As you may know, I have been taking pottery classes with my husband. The class meets one evening a week. The pottery is also available at other times of the week during “open studio”. Open studio doesn’t cost any extra. It is free time that is available to continue working on projects or getting additional practice. During the first quarter of the class, I didn’t use the open studio time at all. I thought about it, in passing, and then quickly told myself that I didn’t have time.

When presented with a new opportunity, I often tell myself that I don’t have time. I feel stressed and hurried. I am waiting for the other shoe to drop, something unexpected and bad to happen. I’d better keep on the look out!

I find, however, that at the times I am most mindful and aware, there is a space between the opportunity and my decision. It is a space that says, “Why not?” It says, “That sounds fun.” Or, “This is a good chance to do x, y, or z.”

These are the times I treat time in a doctor’s waiting room as time to put on my earphones and listen to a guided meditation. I don’t have to spend that time being prepared to jump up for my name to be called. I will hear my name, open my eyes, and go to my appointment.

A couple of week’s ago, I was making yogurt in my pressure cooker. I knew that it had about a half hour left before I had to tend to it. My meditations are 30 minutes. At first I thought, “But I won’t be ready when the pressure cooker beeps!” Then I laughed at myself thinking, “I’d better keep myself ready for yogurt!” So I meditated for the 30 minutes and walked to the kitchen. The pressure cooker beeped as soon as I got to it. See? No yogurt was harmed in the making of my sanity.

As I continue to make meditation a regular practice, I find my life slowing down. I find myself more productive at work because my concentration is better. My first inclination is to fill that time with more work. Aren’t we supposed to be busy and overworked? Doesn’t that make us worthy and competent? Doesn’t this keep the bad things from happening?

I find that it makes me tired, anxious, and irritable. I am happy to report that this quarter, I find myself working at the pottery wheel during open studio about once per week. I even went twice last week, once on Friday afternoon. I had actually gotten my work done for the week so I took the opportunity of extra time to do something fun. Bad things have and will continue to happen in my life but not during every moment or even most moments.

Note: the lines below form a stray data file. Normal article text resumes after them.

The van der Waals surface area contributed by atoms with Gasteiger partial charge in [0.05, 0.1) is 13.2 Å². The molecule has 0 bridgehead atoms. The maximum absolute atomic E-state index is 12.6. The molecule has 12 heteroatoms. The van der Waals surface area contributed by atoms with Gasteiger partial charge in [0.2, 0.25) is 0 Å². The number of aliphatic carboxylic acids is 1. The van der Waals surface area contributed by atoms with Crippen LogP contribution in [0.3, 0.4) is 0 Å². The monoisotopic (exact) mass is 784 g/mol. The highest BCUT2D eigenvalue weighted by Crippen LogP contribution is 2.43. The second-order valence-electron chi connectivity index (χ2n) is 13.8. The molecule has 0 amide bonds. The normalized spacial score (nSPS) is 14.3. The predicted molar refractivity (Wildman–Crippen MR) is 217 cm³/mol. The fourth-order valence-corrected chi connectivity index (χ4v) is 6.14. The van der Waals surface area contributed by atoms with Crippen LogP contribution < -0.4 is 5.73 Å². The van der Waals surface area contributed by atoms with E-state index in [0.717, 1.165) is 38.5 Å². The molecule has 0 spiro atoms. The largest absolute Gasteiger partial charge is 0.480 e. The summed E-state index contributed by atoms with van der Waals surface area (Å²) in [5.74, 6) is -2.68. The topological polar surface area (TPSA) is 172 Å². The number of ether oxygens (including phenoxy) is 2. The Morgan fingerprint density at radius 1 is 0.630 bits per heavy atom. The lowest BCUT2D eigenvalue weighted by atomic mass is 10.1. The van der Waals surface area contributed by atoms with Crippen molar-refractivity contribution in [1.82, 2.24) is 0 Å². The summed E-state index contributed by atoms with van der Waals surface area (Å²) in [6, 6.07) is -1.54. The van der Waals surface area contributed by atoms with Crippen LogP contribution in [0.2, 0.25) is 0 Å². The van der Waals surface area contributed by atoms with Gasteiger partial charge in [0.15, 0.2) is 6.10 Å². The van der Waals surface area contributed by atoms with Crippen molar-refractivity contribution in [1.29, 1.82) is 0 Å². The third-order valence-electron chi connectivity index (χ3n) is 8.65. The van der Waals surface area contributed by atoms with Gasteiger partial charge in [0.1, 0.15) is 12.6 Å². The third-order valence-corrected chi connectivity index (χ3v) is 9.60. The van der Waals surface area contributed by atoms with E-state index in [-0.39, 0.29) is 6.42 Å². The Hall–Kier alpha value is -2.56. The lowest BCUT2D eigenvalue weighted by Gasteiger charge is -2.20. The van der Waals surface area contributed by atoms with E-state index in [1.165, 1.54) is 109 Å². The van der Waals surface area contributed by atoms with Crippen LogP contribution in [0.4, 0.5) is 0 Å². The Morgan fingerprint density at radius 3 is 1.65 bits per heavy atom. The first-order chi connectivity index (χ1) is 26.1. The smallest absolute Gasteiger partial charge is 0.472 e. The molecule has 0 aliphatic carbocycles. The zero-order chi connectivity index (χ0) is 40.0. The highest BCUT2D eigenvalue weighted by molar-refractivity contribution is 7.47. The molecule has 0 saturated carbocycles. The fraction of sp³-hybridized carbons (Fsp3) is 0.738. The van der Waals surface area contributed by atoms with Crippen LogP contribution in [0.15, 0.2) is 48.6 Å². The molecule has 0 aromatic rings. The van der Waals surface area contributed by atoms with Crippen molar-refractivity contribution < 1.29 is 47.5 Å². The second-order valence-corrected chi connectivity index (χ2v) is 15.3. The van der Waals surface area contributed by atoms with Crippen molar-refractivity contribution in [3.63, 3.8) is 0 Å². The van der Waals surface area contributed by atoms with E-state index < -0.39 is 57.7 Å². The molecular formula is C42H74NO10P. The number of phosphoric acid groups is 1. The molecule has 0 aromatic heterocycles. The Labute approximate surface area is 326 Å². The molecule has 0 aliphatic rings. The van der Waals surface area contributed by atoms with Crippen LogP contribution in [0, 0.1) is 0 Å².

There are opportunities every day and sometimes the sense of having no time is just a feeling. Feelings are real and they have something to say. But they don’t always communicate in the most straight-forward fashion. Sometimes, they are telling you to slow down, pay attention, and enjoy the moment. And having the thought, “I have so much to do!” is actually not the same as getting something done, no matter how many times I repeat it to myself.

Today you might get an opportunity to try something new. Perhaps you will tell yourself, “Why not?”


My first pot, started in September, was not what I had envisioned but then again, it was a step forward.


Here’s the pot I threw during last Saturday’s open studio.


Can you imagine if people said everything on their minds? It is believed that there was a time in human history when this was the case. However, I don’t think we said a whole lot back then, either. At some point, human brains became developed to a sufficient extent that the motor cortex was able to suppress the muscles involved in speech so that we could have what we now refer to as thoughts. (Did you know that researchers have put tiny measurement devices on speech muscles and that they are able to detect movements, not discernible to the naked eye, while people are thinking? This fascinates me to no end.) Once we were capable of thought, we gained an important level of privacy and capacity for introspection.

We also gained significantly in the capacity to tell lies. Lies to avoid punishment, lies to seize power and dominate, lies to survive, lies to protect the feelings of others, lies for attention, and lies to self enhance. All of us have told lies, sometimes out of politeness but other times for very unhealthy reasons. I consider myself one of the most honest people that I know but even I have told unhealthy lies.

Right now we are surrounded by bald-faced liars on the national stage. It has become popular among a segment of our politicians to tell a lie after lie and not even pretend to be telling the truth. If the lie is repeated enough and has the “zing” factor or stirs up enough hate, it becomes truth. I find this incredibly sad, frustrating, and frankly, terrifying.

I abhor dishonesty that hurts people, including the unhealthy lies we tell ourselves. Yesterday, a story broke in my neighborhood newspaper citing “reliable sources” that a young women who lives in my community and who has been an extremely hard working fund-raiser for the Komen Foundation, has admitted (to the reliable sources) that she faked her stage 4 breast cancer.  I do not know her but I know some of her friends and she is well known in the community. I am not printing her name here because 1) the story has not been confirmed (I believe it will be national soon enough), 2) if true, she is someone with an extremely pathological need for attention, among other issues, and I will not feed that, 3) if true, a public shaming will not treat her mental illness, and 4) if false, oh, that would just be horrible for her.